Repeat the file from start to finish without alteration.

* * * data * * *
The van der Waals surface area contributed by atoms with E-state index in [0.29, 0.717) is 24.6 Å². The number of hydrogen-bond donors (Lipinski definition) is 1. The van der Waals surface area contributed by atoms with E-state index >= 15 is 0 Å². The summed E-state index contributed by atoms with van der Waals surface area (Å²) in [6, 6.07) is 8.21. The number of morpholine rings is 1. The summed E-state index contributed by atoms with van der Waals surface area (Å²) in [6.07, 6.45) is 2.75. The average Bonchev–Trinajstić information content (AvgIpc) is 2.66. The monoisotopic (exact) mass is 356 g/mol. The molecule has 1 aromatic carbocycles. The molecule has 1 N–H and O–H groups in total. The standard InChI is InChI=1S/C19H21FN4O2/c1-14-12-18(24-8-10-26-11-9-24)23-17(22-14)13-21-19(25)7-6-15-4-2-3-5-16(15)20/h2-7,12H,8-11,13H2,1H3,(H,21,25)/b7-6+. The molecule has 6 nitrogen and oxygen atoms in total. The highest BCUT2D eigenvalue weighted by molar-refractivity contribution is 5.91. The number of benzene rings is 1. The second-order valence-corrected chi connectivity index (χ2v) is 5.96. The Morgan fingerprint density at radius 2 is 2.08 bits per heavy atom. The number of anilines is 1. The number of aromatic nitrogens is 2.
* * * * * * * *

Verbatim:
The van der Waals surface area contributed by atoms with E-state index in [0.29, 0.717) is 24.6 Å². The number of hydrogen-bond donors (Lipinski definition) is 1. The van der Waals surface area contributed by atoms with E-state index >= 15 is 0 Å². The summed E-state index contributed by atoms with van der Waals surface area (Å²) in [6, 6.07) is 8.21. The number of morpholine rings is 1. The summed E-state index contributed by atoms with van der Waals surface area (Å²) in [6.07, 6.45) is 2.75. The average Bonchev–Trinajstić information content (AvgIpc) is 2.66. The monoisotopic (exact) mass is 356 g/mol. The molecule has 1 aromatic carbocycles. The molecule has 1 N–H and O–H groups in total. The standard InChI is InChI=1S/C19H21FN4O2/c1-14-12-18(24-8-10-26-11-9-24)23-17(22-14)13-21-19(25)7-6-15-4-2-3-5-16(15)20/h2-7,12H,8-11,13H2,1H3,(H,21,25)/b7-6+. The molecule has 6 nitrogen and oxygen atoms in total. The highest BCUT2D eigenvalue weighted by molar-refractivity contribution is 5.91. The number of benzene rings is 1. The second-order valence-corrected chi connectivity index (χ2v) is 5.96. The Morgan fingerprint density at radius 2 is 2.08 bits per heavy atom. The number of anilines is 1. The number of aromatic nitrogens is 2.